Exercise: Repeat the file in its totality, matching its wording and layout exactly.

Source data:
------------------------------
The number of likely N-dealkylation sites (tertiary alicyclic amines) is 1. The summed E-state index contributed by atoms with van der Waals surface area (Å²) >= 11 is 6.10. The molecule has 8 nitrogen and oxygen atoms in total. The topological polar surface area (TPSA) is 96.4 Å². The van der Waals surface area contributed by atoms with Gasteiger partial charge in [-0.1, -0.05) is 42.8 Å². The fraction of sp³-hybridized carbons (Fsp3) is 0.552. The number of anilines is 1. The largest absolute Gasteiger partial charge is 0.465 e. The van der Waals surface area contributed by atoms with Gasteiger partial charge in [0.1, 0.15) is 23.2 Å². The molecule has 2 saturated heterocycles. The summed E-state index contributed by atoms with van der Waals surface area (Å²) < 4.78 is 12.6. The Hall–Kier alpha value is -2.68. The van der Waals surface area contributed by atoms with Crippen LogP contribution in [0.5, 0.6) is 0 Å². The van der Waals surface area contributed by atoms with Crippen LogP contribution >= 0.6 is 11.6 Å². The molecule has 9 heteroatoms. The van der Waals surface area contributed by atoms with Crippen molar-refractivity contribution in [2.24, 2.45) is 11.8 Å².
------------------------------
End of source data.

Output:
The number of likely N-dealkylation sites (tertiary alicyclic amines) is 1. The summed E-state index contributed by atoms with van der Waals surface area (Å²) >= 11 is 6.10. The molecule has 8 nitrogen and oxygen atoms in total. The topological polar surface area (TPSA) is 96.4 Å². The van der Waals surface area contributed by atoms with Gasteiger partial charge in [-0.1, -0.05) is 42.8 Å². The fraction of sp³-hybridized carbons (Fsp3) is 0.552. The number of anilines is 1. The largest absolute Gasteiger partial charge is 0.465 e. The van der Waals surface area contributed by atoms with Gasteiger partial charge in [0.1, 0.15) is 23.2 Å². The molecule has 2 saturated heterocycles. The summed E-state index contributed by atoms with van der Waals surface area (Å²) < 4.78 is 12.6. The Hall–Kier alpha value is -2.68. The van der Waals surface area contributed by atoms with Crippen LogP contribution in [0.5, 0.6) is 0 Å². The van der Waals surface area contributed by atoms with Crippen LogP contribution >= 0.6 is 11.6 Å². The molecule has 9 heteroatoms. The van der Waals surface area contributed by atoms with Crippen molar-refractivity contribution in [2.24, 2.45) is 11.8 Å².